Sir James George Frazer > The Golden Bough > Page 403
Sir James George Frazer (1854–1941).  The Golden Bough.  1922.

Page 403
common sheaf, and a stone is fastened in the middle of it. Sometimes it is made so heavy that a man can barely lift it. At Alt-Pillau, in Samland, eight or nine sheaves are often tied together to make the Old Woman, and the man who sets it up grumbles at its weight. At Itzgrund, in Saxe-Coburg, the last sheaf, called the Old Woman, is made large with the express intention of thereby securing a good crop next year. Thus the custom of making the last sheaf unusually large or heavy is a charm, working by sympathetic magic, to ensure a large and heavy crop at the following harvest.
  In Scotland, when the last corn was cut after Hallowmas, the female figure made out of it was sometimes called the Carlin or Carline, that is, the Old Woman. But if cut before Hallowmas, it was called the Maiden; if cut after sunset, it was called the Witch, being supposed to bring bad luck. Among the Highlanders of Scotland the last corn cut at harvest is known either as the Old Wife (Cailleach) or as the Maiden; on the whole the former name seems to prevail in the western and the latter in the central and eastern districts. Of the Maiden we shall speak presently; here we are dealing with the Old Wife. The following general account of the custom is given by a careful and well-informed enquirer, the Rev. J. G. Campbell, minister of the remote Hebridean island of Tiree: “The Harvest Old Wife (a Cailleach).—In harvest, there was a struggle to escape from being the last done with the shearing, and when tillage in common existed, instances were known of a ridge being left unshorn (no person would claim it) because of it being behind the rest. The fear entertained was that of having the ‘famine of the farm’ (gort a bhaile), in the shape of an imaginary old woman (cailleach), to feed till next harvest. Much emulation and amusement arose from the fear of this old woman… . . The first done made a doll of some blades of corn, which was called the ‘old wife,’ and sent it to his nearest neighbour. He in turn, when ready, passed it to another still less expeditious, and the person it last remained with had ‘the old woman’ to keep for that year.”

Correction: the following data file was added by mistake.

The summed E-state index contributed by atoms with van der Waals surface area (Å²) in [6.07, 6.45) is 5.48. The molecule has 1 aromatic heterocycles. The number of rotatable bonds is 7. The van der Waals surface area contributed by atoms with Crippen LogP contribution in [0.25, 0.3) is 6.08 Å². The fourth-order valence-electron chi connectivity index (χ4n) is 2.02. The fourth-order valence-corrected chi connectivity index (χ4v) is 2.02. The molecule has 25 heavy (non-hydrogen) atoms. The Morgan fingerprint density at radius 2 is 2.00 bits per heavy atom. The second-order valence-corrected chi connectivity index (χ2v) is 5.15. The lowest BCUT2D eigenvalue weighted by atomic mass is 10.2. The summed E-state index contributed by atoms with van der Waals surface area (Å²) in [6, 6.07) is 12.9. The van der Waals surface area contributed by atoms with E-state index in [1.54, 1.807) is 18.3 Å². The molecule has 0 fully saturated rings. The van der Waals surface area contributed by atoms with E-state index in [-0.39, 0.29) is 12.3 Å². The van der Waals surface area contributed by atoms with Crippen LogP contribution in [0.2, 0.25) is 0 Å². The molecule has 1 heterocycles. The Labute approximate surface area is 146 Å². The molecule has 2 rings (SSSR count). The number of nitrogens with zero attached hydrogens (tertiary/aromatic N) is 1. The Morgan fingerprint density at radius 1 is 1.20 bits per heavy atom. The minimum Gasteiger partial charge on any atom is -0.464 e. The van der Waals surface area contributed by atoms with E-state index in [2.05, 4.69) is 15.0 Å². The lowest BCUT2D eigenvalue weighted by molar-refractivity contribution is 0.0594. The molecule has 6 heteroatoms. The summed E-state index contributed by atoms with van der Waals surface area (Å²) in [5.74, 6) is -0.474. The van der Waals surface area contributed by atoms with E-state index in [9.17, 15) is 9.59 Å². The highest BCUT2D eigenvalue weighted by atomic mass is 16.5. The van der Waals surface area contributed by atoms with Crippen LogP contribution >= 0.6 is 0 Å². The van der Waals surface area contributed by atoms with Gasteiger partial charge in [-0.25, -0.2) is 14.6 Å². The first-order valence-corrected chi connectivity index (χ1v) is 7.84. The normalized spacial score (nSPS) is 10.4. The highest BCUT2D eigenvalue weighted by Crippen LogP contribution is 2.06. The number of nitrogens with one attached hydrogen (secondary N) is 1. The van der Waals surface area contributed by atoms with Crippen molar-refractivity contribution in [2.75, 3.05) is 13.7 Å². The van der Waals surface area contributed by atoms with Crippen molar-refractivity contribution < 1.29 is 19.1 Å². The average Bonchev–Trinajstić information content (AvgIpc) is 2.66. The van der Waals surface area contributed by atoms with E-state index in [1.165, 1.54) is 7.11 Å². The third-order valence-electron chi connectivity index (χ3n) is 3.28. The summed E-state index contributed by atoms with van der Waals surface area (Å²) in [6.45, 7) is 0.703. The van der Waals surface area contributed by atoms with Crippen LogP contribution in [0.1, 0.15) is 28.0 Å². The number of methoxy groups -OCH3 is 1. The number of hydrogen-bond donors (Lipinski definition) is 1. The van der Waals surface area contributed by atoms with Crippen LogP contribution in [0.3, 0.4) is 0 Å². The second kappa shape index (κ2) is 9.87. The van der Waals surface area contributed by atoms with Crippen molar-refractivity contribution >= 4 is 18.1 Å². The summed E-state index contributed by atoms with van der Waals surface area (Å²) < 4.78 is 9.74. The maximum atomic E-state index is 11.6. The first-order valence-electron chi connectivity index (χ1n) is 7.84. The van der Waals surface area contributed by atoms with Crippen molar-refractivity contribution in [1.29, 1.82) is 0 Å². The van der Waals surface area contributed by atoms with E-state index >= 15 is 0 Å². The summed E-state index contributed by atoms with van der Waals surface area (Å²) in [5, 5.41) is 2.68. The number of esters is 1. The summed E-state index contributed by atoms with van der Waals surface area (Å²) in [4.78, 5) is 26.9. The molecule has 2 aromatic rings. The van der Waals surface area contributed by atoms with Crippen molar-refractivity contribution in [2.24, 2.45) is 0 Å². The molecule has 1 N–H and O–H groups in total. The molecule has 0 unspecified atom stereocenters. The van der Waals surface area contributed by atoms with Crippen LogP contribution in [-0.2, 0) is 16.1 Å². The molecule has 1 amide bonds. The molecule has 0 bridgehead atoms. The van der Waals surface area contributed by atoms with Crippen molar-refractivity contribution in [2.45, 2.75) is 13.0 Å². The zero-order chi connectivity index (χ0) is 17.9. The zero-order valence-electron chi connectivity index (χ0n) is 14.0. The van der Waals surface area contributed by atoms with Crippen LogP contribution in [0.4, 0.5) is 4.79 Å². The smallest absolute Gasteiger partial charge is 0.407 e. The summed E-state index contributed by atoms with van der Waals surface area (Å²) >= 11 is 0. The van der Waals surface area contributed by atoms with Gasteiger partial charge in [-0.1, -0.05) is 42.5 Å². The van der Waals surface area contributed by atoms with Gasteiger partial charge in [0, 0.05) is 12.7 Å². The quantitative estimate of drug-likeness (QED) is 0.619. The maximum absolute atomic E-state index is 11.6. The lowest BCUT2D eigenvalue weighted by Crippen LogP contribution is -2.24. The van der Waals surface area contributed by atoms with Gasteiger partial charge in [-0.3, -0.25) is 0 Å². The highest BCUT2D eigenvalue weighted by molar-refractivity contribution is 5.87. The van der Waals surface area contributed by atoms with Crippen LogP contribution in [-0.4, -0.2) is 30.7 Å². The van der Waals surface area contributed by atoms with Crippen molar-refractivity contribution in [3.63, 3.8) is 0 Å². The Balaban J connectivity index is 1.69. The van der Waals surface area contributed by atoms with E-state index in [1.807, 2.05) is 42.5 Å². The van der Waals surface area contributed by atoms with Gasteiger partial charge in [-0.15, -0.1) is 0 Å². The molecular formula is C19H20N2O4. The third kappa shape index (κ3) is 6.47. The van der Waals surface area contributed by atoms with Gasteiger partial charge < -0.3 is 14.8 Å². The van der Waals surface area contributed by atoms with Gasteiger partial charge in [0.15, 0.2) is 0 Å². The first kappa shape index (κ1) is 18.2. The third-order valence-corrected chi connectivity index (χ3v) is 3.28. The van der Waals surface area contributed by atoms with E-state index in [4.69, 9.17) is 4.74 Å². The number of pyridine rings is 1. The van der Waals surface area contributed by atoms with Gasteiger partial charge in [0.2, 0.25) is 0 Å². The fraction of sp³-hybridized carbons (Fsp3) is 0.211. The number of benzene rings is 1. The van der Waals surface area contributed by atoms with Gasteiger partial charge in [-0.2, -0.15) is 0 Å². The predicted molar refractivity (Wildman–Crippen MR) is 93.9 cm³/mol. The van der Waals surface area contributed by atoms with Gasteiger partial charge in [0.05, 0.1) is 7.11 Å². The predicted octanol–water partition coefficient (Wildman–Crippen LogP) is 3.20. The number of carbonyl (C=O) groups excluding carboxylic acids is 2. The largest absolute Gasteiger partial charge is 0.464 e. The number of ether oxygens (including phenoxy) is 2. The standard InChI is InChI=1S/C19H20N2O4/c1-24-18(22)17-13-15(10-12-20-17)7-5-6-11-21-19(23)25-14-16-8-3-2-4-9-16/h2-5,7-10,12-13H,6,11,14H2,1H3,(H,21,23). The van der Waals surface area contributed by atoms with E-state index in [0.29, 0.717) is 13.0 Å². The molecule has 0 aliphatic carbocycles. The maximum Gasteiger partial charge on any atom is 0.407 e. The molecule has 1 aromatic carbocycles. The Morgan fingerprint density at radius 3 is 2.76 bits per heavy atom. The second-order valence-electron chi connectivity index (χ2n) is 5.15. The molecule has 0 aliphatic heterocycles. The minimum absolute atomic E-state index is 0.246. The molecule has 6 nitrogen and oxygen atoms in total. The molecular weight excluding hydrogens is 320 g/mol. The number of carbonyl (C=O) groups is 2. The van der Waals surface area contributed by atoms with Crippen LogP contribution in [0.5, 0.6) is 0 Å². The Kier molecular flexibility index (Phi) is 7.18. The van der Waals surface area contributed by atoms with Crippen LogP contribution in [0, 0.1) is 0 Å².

In the island of Islay the last corn cut goes by the name of the Old Wife (Cailleach), and when she has done her duty at harvest she is hung up on the wall and stays there till the time comes to plough the fields for the next year’s crop. Then she is taken down, and on the first day when the men go to plough she is divided among them by the mistress of the house. They take her in their pockets and give her to the horses to eat when they reach the field. This is supposed to secure good luck for the next harvest, and is understood to be the proper end of the Old Wife.
  Usages of the same sort are reported from Wales. Thus in North Pembrokeshire a tuft of the last corn cut, from six to twelve inches long, is plaited and goes by the name of the Hag (wrach); and quaint old customs used to be practised with it within the memory of many persons still alive. Great was the excitement among the reapers when the last patch of standing corn was reached. All in turn threw their sickles at it, and the one who succeeded in cutting it received a


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